The Definitive Guide To Dutch Food in Amsterdam

In the Netherlands there are quite a few typical local snacks that are definitely worth tasting. And despite the fact that the Netherlands is a small country, with only 12 provinces and 17.4 million inhabitants, the favourite snacks vary greatly by region in the Netherlands. For example, the province of Noord-Brabant has delicious local snack scalled the Bossche Bol. In Limburg they have fantastic pies (‘vlaaien‘) and in Zeeland you can eat amazingly ‘bolussen‘ or ‘Zeeuwse Babbelaars‘.

The Dutch capital has other local snacks. When in Amsterdam, these are the five Dutch snacks to try:

1 | Ox Sausage

Are you curious about the local Dutch cuisine? Let’s start this culinary journey in Amsterdam with beef sausage. In Dutch this is called ‘ossenworst’. This is one of those Dutch snacks that don’t look that spectacular but it’s really tasty!

In Amsterdam there is one ox sausauge specialist with more than 100 year of experience. Butcher Louman in Amsterdam has been making sausages since 1890, so they know what they’re doing. Originally Amsterdam’s ox sausage was smoked for taste and shelf life. That entry variant of the sausage is also sold at Louman.

2 | Acid Bomb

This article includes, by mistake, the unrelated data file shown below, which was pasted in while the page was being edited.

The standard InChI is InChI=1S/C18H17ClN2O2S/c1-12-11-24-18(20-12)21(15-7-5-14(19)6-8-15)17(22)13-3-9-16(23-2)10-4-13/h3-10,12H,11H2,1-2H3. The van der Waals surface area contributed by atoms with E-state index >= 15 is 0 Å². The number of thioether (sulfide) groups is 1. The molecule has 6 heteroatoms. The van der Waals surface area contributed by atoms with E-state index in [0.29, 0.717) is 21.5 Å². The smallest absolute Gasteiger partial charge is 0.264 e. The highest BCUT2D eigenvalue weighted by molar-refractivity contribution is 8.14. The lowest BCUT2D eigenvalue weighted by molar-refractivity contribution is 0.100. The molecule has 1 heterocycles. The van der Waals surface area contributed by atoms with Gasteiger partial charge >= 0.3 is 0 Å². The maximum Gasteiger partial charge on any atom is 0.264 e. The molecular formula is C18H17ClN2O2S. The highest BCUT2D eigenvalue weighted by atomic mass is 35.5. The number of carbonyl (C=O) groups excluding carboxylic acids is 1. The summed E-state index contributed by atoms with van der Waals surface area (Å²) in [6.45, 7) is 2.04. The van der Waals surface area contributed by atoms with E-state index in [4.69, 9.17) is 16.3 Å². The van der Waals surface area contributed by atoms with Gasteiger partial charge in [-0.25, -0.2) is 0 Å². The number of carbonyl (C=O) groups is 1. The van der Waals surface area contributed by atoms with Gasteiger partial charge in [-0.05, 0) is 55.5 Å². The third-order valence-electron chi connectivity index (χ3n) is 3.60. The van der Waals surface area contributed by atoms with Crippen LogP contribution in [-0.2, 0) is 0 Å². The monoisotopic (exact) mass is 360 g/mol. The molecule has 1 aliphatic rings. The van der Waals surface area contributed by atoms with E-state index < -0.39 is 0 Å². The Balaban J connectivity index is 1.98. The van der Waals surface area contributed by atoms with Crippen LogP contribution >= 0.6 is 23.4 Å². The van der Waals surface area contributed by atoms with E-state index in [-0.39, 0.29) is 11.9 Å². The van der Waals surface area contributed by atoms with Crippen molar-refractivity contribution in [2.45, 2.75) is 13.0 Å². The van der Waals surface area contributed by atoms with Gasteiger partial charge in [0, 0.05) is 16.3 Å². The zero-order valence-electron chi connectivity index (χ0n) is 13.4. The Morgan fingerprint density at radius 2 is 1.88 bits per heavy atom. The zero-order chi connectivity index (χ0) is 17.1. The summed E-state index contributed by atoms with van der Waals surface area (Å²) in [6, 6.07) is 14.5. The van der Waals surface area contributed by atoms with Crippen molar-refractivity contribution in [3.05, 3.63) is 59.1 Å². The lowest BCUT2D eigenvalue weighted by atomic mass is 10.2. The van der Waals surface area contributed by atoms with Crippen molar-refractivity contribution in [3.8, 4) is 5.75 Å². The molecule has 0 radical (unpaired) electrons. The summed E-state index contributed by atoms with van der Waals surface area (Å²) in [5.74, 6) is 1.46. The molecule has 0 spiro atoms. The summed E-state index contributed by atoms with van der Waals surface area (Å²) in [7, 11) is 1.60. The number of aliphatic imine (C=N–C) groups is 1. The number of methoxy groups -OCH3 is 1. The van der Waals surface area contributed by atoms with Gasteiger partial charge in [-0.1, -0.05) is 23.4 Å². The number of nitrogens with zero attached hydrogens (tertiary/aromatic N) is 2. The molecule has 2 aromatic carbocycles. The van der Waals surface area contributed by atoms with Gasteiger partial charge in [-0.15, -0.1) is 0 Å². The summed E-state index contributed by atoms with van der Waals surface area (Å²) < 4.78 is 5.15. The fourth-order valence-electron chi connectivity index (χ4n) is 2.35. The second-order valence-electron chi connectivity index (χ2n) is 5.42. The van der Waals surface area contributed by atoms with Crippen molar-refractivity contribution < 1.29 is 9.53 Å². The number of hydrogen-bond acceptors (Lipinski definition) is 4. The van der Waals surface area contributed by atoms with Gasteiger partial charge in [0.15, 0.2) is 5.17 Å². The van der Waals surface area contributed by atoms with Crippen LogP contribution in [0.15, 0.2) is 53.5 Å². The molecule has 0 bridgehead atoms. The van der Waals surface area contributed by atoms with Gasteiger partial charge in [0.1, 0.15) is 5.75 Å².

Dutch snacks Amsterdam Kesbeke

Ox sausage naturally includes Amsterdam pickles, from Kesbeke for example. A pickle can also be called ‘zure bom’ in Dutch, which means acid bomb. Kesbeke makes these Dutch snacks in pots with a yellow label can now be found in almost every Dutch supermarket, but this big organisation started small. In 1948 founder Charles Kesbeke started in a basement on Amsterdam’s Waterlooplein. The factory is now close to Westerpark, with an “acid and canning shop” across the street. There you can find the whole assortiment of Kesbeke, but they can also tell you everything about how you pick vegetables yourself if you wish. This is definitely one of those Dutch snacks that you should try.

3 | Amsterdam cookie

Do you prefer to start the Dutch taste safari a bit more calmly than with raw meat and a spicy pickle? Try an Amsterdam cookie. The Eberhardje, made by patisserie Holtkamp, ​​is an ode to the mayor Eberhard van der Laan, in the shape of a butter cookie. In the middle of the cookie there are three Andreas crosses of the city. You buy them at Holtkamp itself, but they are also served in the café of the Rijksmuseum. This way you combine a sweet Dutch snack with a cultural outing and some Amsterdam history: the ideal tourist trip.

4 | Bitterballen

The Dutch have a name for a time frame in which drinks are accompanied by Dutch snacks. This is called ‘borrel-tijd’. The timeframe is usually somewhere after lunch and before diner. During ‘borrel-tijd’ Dutch bitterballen cannot be missed. Bitterballen are a delicious snacks based on meat, made by making a very thick stew thickened with roux and beef stock and generously loaded with meat, refrigerating the stew until it firms, and then rolling the thick mixture into balls which then get breaded and fried.